The Roman comic playwright Titus Maccius Plautus takes up an old adage of Greek origin when he writes in his Bacchides: “Quem di diligent, adolescens moritur”, which translated into English sounds: “Whom the gods love die young”. This is of course a paradox: the empirical proof that gods do not make a favour to those they love by making them die young is the fact that large shares of national income are devoted to maintaining or regaining health, in view of a long life. But, taking the same paradoxical line as Plautus, I am tempted to say: “Happy the countries that had the troika!”
The empirical proof that the troika has not been welcome is to be found in the press comments in those countries that had to ask for support from the European Union as well as in the fact that they unshackle from its control as soon as they can, as Ireland and Portugal have done. Yet there is truth in the fact that the troika did not only bring tough austerity and unemployment.
In three other posts  I have shown the huge reduction in the cost of government debt that the troika cure, together with the ECB action, has caused in peripheral countries and, symmetrically, the great capital gains achieved by those, including the ECB, that trusted the € and the €-area and bought peripheral bonds at the peak of the crisis. It is not exaggerated to say that yields on peripheral government bonds have moved away from being unbearable and leading eventually to default, to enter into a region where they are no longer clearly unwarranted. In addition, the troika has led to a re-absorption of unsustainable fiscal and balance of payment imbalances.
In this post I want to draw attention to another positive influence of the troika: the great improvements in the structural conditions in the product and labour markets. Of course, in the simple set-up I use, I cannot distinguish the effect of the market pressure (the bond vigilantes) from that of the troika, so, if you feel that they are missing, add the bond vigilantes to my title.
My synthetic point is made in Chart 1. This chart reports on the vertical axis a composite indicator of lack of flexibility and strength of competition in product and labour market in OECD countries in 2008 . On the horizontal axis the changes in the indicator between 2008 and 2013 are reported. The observations for the individual countries correspond to the difference between the national value and the average over all countries considered. The weight of the product market indicator in the overall index is 60%, that of the indicator for permanent workers is 33% and that for temporary workers 17%. The weights reflect my subjective assessment of the importance of the three markets: the large weight for the product market reflects my assessment that the welfare implication of competition in the product market are much clearer than those of competition in the labour market, while the degree of flexibility in the market for permanent workers is more important than that for temporary workers. I regard my weights also as broadly consistent with the considerations presented in the OECD paper (referred to in the legend to chart 1), which clearly indicate that it is not true that labour protection should be as low as possible, while I think that it is difficult to make a case for the optimality of any rent or other form of lack of competition in the product market.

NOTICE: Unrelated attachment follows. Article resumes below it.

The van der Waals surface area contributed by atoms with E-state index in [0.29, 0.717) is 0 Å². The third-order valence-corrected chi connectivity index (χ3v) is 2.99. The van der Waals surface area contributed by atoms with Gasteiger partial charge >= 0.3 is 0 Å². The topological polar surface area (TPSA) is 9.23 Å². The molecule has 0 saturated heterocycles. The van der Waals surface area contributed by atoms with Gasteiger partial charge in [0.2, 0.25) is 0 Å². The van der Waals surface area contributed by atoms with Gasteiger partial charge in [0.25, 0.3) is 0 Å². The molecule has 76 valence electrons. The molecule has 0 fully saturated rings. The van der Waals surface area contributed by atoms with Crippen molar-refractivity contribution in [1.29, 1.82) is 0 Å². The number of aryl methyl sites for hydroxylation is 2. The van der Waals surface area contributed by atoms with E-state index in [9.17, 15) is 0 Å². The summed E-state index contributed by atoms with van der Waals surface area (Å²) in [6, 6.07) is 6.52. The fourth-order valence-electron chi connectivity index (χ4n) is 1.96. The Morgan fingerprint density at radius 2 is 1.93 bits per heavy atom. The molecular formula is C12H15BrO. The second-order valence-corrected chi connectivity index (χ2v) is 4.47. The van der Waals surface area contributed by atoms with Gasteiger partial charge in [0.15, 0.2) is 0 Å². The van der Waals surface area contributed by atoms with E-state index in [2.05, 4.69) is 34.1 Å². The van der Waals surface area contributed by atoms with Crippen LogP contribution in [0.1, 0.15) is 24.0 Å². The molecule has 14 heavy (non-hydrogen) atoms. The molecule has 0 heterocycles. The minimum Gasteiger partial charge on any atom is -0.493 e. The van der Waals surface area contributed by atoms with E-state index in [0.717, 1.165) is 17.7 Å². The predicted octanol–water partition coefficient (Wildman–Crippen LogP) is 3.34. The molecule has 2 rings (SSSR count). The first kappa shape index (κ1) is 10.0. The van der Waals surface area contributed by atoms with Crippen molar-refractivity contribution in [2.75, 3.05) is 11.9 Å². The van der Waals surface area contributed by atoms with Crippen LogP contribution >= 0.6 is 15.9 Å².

Chart 1: Composite indicator of Product Market and Employment protection
In the upper left quadrant of Chart 1 are the countries that had the highest composite indicator of rigidity and lack of competition in 2008 but have reduced it between that date and 2013. Here one finds all the peripheral countries (even those that only felt the breath but not the actual presence of the troika, like Italy and Slovenia) with the exception of Ireland. Indeed the most important moves towards flexibility and competition have been achieved by, in the order, Portugal, Greece, the Slovak Republic (not obviously a peripheral country), Italy and Spain. It is interesting to observe that France is the only €-area country with a high level of rigidity and lack of competition in 2008 that has not moved towards more flexibility and competition. So, both market pressure and institutional influence in the direction of change have been weaker in France than, say, in Italy or Spain, not to mention Portugal and Greece. So, taking again my paradoxical approach, I would say “Unhappy France that did not get the troika!”